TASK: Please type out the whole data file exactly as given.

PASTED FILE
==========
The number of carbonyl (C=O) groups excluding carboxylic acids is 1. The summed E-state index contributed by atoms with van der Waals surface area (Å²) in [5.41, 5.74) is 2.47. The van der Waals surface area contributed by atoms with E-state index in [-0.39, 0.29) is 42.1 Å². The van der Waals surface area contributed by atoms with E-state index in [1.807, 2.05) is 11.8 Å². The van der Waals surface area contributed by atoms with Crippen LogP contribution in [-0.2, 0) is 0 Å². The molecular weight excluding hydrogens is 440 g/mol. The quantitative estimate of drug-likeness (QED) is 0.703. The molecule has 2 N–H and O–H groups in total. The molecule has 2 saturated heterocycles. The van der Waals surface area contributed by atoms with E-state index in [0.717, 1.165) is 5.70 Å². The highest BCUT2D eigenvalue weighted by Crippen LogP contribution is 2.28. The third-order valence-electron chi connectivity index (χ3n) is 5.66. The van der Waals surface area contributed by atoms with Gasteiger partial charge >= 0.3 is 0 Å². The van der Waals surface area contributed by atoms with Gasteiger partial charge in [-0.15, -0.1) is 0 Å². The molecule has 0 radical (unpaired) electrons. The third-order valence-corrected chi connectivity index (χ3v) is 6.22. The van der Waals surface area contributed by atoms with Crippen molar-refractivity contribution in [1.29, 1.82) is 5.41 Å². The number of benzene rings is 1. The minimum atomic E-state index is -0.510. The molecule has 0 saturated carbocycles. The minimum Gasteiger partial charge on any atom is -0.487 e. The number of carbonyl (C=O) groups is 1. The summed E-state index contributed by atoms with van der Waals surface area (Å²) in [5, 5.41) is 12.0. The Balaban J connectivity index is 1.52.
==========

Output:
The number of carbonyl (C=O) groups excluding carboxylic acids is 1. The summed E-state index contributed by atoms with van der Waals surface area (Å²) in [5.41, 5.74) is 2.47. The van der Waals surface area contributed by atoms with E-state index in [-0.39, 0.29) is 42.1 Å². The van der Waals surface area contributed by atoms with E-state index in [1.807, 2.05) is 11.8 Å². The van der Waals surface area contributed by atoms with Crippen LogP contribution in [-0.2, 0) is 0 Å². The molecular weight excluding hydrogens is 440 g/mol. The quantitative estimate of drug-likeness (QED) is 0.703. The molecule has 2 N–H and O–H groups in total. The molecule has 2 saturated heterocycles. The van der Waals surface area contributed by atoms with E-state index in [0.717, 1.165) is 5.70 Å². The highest BCUT2D eigenvalue weighted by Crippen LogP contribution is 2.28. The third-order valence-electron chi connectivity index (χ3n) is 5.66. The van der Waals surface area contributed by atoms with Gasteiger partial charge >= 0.3 is 0 Å². The van der Waals surface area contributed by atoms with Gasteiger partial charge in [-0.15, -0.1) is 0 Å². The molecule has 0 radical (unpaired) electrons. The third-order valence-corrected chi connectivity index (χ3v) is 6.22. The van der Waals surface area contributed by atoms with Crippen molar-refractivity contribution in [1.29, 1.82) is 5.41 Å². The number of benzene rings is 1. The minimum atomic E-state index is -0.510. The molecule has 0 saturated carbocycles. The minimum Gasteiger partial charge on any atom is -0.487 e. The number of carbonyl (C=O) groups is 1. The summed E-state index contributed by atoms with van der Waals surface area (Å²) in [5, 5.41) is 12.0. The Balaban J connectivity index is 1.52.